When you purchase a vintage home, you will find that the kitchen is not up to today’s standards for family living. In many instances, you may find that the entire house will need to have restoration work. When preservationists restore vintage homes, they usually keep the facade and the main living areas in the style of the home. The kitchen, however, is usually redesigned to meet the needs of their family.
Vintage not only means the restoration of pre-World War I homes but also bungalows from the 1950s and ranch style homes from the 1970s. The design and purchase of a home is a personal choice and the styles from various decades appeal to many people.
When kitchens became a separate room in the family home, there were work areas. Everything in the kitchen was freestanding including the stove, the refrigerator, and the sink. The kitchen table was the work area and the appliances were all one color, white. Some had cast-iron stoves. Floors were wood or linoleum.
The decades of the 1960s and 1970s did see changes in color in kitchen appliances but some of the colors got old pretty quickly. It was difficult for everyone to live with avocado green and gold for twenty years.
When planning a kitchen redesign for a vintage home, you want it to feel warm and inviting and homey. You also want the hardware to have a period feel. Architectural salvage companies go through buildings and homes to be torn down and salvage materials for re-use.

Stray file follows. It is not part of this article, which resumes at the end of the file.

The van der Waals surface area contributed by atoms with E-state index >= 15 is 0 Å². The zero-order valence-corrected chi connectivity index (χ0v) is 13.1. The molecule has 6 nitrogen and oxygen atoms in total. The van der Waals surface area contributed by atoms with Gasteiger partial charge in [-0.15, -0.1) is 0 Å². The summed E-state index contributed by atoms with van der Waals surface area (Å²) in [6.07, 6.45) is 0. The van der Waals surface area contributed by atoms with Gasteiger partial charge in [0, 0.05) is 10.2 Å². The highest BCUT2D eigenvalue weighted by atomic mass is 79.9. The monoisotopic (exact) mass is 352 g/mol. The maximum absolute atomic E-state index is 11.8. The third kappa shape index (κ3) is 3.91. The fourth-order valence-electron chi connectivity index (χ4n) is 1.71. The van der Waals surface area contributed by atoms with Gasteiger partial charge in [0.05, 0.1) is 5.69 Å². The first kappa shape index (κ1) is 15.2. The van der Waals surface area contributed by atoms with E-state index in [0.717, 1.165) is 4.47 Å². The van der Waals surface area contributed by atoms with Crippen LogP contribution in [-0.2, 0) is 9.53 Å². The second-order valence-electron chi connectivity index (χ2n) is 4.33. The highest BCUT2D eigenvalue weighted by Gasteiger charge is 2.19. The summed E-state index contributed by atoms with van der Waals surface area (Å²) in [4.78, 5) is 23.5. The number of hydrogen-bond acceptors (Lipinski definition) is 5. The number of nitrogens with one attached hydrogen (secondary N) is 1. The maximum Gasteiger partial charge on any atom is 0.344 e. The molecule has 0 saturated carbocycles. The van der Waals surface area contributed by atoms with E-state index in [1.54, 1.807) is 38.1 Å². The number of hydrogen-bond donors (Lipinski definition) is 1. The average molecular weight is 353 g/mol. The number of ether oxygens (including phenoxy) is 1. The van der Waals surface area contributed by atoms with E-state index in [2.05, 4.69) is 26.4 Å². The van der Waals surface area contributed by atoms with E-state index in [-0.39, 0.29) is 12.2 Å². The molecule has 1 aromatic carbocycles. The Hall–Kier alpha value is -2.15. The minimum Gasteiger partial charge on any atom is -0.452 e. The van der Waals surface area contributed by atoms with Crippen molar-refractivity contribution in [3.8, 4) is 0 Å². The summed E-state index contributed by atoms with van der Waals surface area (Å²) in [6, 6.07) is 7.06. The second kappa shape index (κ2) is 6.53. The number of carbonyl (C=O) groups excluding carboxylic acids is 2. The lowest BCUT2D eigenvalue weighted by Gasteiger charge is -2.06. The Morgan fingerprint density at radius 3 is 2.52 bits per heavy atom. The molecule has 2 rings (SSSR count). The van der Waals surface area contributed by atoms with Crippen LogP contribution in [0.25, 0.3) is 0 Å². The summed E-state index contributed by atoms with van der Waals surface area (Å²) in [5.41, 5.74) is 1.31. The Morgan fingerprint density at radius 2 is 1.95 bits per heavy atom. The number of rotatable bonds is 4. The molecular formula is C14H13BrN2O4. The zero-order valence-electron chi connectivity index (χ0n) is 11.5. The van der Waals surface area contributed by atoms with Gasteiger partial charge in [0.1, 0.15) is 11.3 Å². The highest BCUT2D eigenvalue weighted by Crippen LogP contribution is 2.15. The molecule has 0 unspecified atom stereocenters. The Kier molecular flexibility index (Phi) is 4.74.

The look and feel of a kitchen is determined by its cabinets. If you want to keep an historic feel to your kitchen, check with architectural salvage companies for wood and metal cabinets. When refinishing your salvage cabinet finds, you should make sure that you strip, buff, and lacquer the metal cabinets to prevent them from rusting. Old painted wood cabinets have a tendency to warp when striped. You should do them one at a time.
You can use stone countertops in a vintage kitchen redesign.
Flooring in a vintage kitchen redesign can be linoleum or wood. You may be able to find unused rolls of linoleum from early decades at an architectural salvage store. Many of today’s designs also complement the vintage kitchen. Linoleum companies are reproducing early patterns.
Many vintage kitchens, especially pre-war, used pressed metal in the ceiling. You can check for these at an architectural salvage store. An alternative is to use a heavy Anaglyptic paper. This is a cream colored paper embossed in a Vintage Refrigeratorvariety of period patterns.
It is not difficult to find antique hardware. In a vintage kitchen, you may want to choose antique brass, satin nickel, or blackened finish. You can find reproductions to fit just about any vintage period at your local hardware or home shopping store.
A kitchen redesign for a vintage kitchen can make your home warm and family friendly. It just takes a little time to find the right pieces.